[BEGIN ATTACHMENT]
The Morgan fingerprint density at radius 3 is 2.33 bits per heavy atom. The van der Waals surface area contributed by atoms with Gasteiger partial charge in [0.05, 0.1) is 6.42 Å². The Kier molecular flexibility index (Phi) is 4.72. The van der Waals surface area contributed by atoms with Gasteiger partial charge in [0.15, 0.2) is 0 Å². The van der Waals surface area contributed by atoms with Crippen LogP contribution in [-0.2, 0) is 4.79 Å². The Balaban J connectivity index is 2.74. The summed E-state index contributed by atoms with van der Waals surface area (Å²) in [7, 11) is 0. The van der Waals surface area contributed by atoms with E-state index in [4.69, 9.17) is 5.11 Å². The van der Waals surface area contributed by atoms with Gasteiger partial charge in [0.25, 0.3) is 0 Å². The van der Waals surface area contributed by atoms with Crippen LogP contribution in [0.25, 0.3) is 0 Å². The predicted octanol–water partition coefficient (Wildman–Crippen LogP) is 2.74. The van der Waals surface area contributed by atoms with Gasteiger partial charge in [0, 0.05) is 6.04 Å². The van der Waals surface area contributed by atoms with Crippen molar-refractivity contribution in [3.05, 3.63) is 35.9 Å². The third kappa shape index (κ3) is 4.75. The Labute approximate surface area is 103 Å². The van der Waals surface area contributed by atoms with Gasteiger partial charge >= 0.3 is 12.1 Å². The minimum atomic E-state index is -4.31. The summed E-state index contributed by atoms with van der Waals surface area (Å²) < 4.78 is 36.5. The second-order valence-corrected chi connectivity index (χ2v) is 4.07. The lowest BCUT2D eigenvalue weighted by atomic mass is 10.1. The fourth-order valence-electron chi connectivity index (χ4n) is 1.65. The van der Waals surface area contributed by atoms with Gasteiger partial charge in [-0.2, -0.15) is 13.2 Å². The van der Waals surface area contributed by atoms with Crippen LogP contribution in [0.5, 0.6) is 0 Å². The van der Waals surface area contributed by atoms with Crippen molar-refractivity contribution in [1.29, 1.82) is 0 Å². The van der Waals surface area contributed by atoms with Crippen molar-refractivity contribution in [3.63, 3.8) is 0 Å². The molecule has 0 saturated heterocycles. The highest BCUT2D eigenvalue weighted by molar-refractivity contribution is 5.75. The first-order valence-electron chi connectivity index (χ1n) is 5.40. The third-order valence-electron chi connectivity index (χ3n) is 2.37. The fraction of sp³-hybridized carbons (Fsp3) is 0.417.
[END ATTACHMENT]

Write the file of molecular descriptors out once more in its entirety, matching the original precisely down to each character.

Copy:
The Morgan fingerprint density at radius 3 is 2.33 bits per heavy atom. The van der Waals surface area contributed by atoms with Gasteiger partial charge in [0.05, 0.1) is 6.42 Å². The Kier molecular flexibility index (Phi) is 4.72. The van der Waals surface area contributed by atoms with Gasteiger partial charge in [0.15, 0.2) is 0 Å². The van der Waals surface area contributed by atoms with Crippen LogP contribution in [-0.2, 0) is 4.79 Å². The Balaban J connectivity index is 2.74. The summed E-state index contributed by atoms with van der Waals surface area (Å²) in [7, 11) is 0. The van der Waals surface area contributed by atoms with E-state index in [4.69, 9.17) is 5.11 Å². The van der Waals surface area contributed by atoms with Gasteiger partial charge in [0.25, 0.3) is 0 Å². The van der Waals surface area contributed by atoms with Crippen LogP contribution in [0.25, 0.3) is 0 Å². The predicted octanol–water partition coefficient (Wildman–Crippen LogP) is 2.74. The van der Waals surface area contributed by atoms with Gasteiger partial charge in [0, 0.05) is 6.04 Å². The van der Waals surface area contributed by atoms with Crippen molar-refractivity contribution in [3.05, 3.63) is 35.9 Å². The third kappa shape index (κ3) is 4.75. The Labute approximate surface area is 103 Å². The van der Waals surface area contributed by atoms with Gasteiger partial charge >= 0.3 is 12.1 Å². The minimum atomic E-state index is -4.31. The summed E-state index contributed by atoms with van der Waals surface area (Å²) < 4.78 is 36.5. The second-order valence-corrected chi connectivity index (χ2v) is 4.07. The lowest BCUT2D eigenvalue weighted by atomic mass is 10.1. The fourth-order valence-electron chi connectivity index (χ4n) is 1.65. The van der Waals surface area contributed by atoms with Gasteiger partial charge in [-0.2, -0.15) is 13.2 Å². The van der Waals surface area contributed by atoms with Crippen LogP contribution in [0.5, 0.6) is 0 Å². The van der Waals surface area contributed by atoms with Crippen molar-refractivity contribution in [1.29, 1.82) is 0 Å². The van der Waals surface area contributed by atoms with Crippen molar-refractivity contribution in [3.63, 3.8) is 0 Å². The molecule has 0 saturated heterocycles. The highest BCUT2D eigenvalue weighted by molar-refractivity contribution is 5.75. The first-order valence-electron chi connectivity index (χ1n) is 5.40. The third-order valence-electron chi connectivity index (χ3n) is 2.37. The fraction of sp³-hybridized carbons (Fsp3) is 0.417.